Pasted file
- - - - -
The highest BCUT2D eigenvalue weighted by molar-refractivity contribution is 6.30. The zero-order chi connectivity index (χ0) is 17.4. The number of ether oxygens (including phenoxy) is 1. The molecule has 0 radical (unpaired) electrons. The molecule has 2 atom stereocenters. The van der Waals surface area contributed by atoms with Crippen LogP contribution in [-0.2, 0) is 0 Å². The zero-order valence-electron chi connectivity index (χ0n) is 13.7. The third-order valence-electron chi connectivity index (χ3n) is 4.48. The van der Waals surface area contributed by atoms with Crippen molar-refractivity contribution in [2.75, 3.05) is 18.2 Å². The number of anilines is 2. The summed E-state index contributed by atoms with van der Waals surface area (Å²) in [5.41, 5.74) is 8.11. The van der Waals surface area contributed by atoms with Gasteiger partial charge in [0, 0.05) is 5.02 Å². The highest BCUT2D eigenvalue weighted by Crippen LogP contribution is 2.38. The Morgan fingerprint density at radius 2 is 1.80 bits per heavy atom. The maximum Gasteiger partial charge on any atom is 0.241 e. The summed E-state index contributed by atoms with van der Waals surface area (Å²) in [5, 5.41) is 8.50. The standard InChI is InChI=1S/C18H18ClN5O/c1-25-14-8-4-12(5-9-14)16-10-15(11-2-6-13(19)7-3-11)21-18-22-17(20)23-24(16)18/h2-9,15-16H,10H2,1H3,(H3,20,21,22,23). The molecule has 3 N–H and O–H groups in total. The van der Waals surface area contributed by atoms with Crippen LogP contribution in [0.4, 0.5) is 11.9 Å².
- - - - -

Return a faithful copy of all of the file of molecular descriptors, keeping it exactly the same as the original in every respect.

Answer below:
The highest BCUT2D eigenvalue weighted by molar-refractivity contribution is 6.30. The zero-order chi connectivity index (χ0) is 17.4. The number of ether oxygens (including phenoxy) is 1. The molecule has 0 radical (unpaired) electrons. The molecule has 2 atom stereocenters. The van der Waals surface area contributed by atoms with Crippen LogP contribution in [-0.2, 0) is 0 Å². The zero-order valence-electron chi connectivity index (χ0n) is 13.7. The third-order valence-electron chi connectivity index (χ3n) is 4.48. The van der Waals surface area contributed by atoms with Crippen molar-refractivity contribution in [2.75, 3.05) is 18.2 Å². The number of anilines is 2. The summed E-state index contributed by atoms with van der Waals surface area (Å²) in [5.41, 5.74) is 8.11. The van der Waals surface area contributed by atoms with Gasteiger partial charge in [0, 0.05) is 5.02 Å². The highest BCUT2D eigenvalue weighted by Crippen LogP contribution is 2.38. The Morgan fingerprint density at radius 2 is 1.80 bits per heavy atom. The maximum Gasteiger partial charge on any atom is 0.241 e. The summed E-state index contributed by atoms with van der Waals surface area (Å²) in [5, 5.41) is 8.50. The standard InChI is InChI=1S/C18H18ClN5O/c1-25-14-8-4-12(5-9-14)16-10-15(11-2-6-13(19)7-3-11)21-18-22-17(20)23-24(16)18/h2-9,15-16H,10H2,1H3,(H3,20,21,22,23). The molecule has 3 N–H and O–H groups in total. The van der Waals surface area contributed by atoms with Crippen LogP contribution in [0.4, 0.5) is 11.9 Å².